Magazine article Washington Report on Middle East Affairs

The Real Obstacle to Peace: Stripping Israel of Excuses

Magazine article Washington Report on Middle East Affairs

The Real Obstacle to Peace: Stripping Israel of Excuses

Article excerpt

THE ARAB LEAGUE'S peace initiative came some time after the eruption of the al-Aqsa intifada and followed a plan conceived of by then-Crown Prince Abdullah of Saudi Arabia. The plan was actually leaked to the New York Times' Tom Friedman in advance over a private dinner with the crown prince and was then adopted as an Arab peace plan at the Arab League Summit in Beirut in March 2002.

In one simple stroke the plan offers all parties what they need while falling entirely in line with international law and legitimacy. It asks for the return of all lands occupied by Israel in 1967, i.e., the Gaza Strip, the West Bank including East Jerusalem, to serve as a future independent Palestinian state, and the Golan Heights to Syria. It also alludes to a "just and fair" resolution of the Palestinian refugee problem, though it is not clear whether the right of return refers to the state to be created or historic Palestine.

In return the plan offers Israel two things it has always sought: recognition by and normalization with all the countries of the Arab world. Recognition includes all Arab states except Egypt and Jordan, who have already signed peace treaties with Israel. Normalization includes these two countries, whose people and institutions have so far done little to genuinely accept Israel as a neighbor in the Middle East.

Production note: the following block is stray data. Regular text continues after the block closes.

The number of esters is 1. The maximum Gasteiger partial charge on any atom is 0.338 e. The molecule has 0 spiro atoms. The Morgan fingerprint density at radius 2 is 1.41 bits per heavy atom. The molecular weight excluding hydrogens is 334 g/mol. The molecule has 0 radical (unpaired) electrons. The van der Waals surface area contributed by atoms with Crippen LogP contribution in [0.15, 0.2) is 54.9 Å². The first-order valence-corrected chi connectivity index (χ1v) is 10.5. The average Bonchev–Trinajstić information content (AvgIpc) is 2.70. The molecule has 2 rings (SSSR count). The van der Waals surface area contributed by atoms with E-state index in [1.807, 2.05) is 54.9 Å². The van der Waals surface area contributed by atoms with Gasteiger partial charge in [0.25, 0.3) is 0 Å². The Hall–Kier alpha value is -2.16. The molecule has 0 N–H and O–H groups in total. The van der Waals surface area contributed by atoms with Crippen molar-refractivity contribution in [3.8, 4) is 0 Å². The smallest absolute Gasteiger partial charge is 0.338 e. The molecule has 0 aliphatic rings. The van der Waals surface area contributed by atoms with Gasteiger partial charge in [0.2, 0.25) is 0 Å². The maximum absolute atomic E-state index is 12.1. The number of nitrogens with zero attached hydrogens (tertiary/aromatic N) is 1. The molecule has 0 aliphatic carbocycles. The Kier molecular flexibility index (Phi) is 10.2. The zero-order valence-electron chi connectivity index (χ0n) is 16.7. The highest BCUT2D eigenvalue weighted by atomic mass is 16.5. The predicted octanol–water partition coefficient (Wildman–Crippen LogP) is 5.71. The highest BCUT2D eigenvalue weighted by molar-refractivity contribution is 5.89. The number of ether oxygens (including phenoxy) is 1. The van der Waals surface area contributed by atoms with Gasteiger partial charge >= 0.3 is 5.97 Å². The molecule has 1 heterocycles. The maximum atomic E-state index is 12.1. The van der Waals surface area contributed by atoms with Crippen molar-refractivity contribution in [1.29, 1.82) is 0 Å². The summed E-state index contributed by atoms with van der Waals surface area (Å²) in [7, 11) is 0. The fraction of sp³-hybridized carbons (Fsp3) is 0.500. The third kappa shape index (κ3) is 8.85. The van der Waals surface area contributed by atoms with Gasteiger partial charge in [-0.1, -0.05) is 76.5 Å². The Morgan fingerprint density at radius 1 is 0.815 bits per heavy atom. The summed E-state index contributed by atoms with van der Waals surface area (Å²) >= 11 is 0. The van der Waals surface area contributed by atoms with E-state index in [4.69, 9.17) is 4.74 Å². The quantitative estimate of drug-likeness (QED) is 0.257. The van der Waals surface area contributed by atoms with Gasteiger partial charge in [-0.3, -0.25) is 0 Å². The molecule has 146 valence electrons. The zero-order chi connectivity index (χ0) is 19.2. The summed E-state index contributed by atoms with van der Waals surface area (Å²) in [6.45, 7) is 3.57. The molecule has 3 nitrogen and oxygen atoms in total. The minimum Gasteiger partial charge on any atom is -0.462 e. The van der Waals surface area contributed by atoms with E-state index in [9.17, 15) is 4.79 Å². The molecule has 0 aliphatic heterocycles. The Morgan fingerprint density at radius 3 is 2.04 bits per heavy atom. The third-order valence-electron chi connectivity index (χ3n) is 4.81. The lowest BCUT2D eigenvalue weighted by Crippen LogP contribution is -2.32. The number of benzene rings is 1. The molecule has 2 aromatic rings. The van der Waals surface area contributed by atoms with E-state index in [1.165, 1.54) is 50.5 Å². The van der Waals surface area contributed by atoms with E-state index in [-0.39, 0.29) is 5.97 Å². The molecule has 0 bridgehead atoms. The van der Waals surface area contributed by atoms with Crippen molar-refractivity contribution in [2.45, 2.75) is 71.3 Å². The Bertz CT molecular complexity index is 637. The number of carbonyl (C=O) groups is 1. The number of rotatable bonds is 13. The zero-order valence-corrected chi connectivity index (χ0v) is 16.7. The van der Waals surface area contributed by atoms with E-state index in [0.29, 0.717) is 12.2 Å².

Ask any expert on the Middle East. Survey the majorities of the peoples in the region or ask leaders for their private opinions. They will all say that this is exactly the kind of plan that everyone can agree to. It is what negotiators call a win-win situation.

Only one problem. Israel won't accept it. Thus it was left on the shelf with a host of other plans, and would have been forgotten had Marwan Barghouti and his fellow Palestinian prisoners not resurrected it from the dustbin of history. The plan is now back at the center of attention because, like Israel, the Hamas-led government refused to accept it despite the fact that all Arab countries, including Syria where some of the Hamas leadership resides, have endorsed it.

Unfortunately, while an extremely practical plan, it has no teeth, no enforcement mechanism and no possibility of realization without the backing of Israel's powerful allies. Not only has Israel rejected the plan, but the U.S. and major European countries have done nothing to translate it into a binding Security Council resolution or use their political muscle to try and push it through. …

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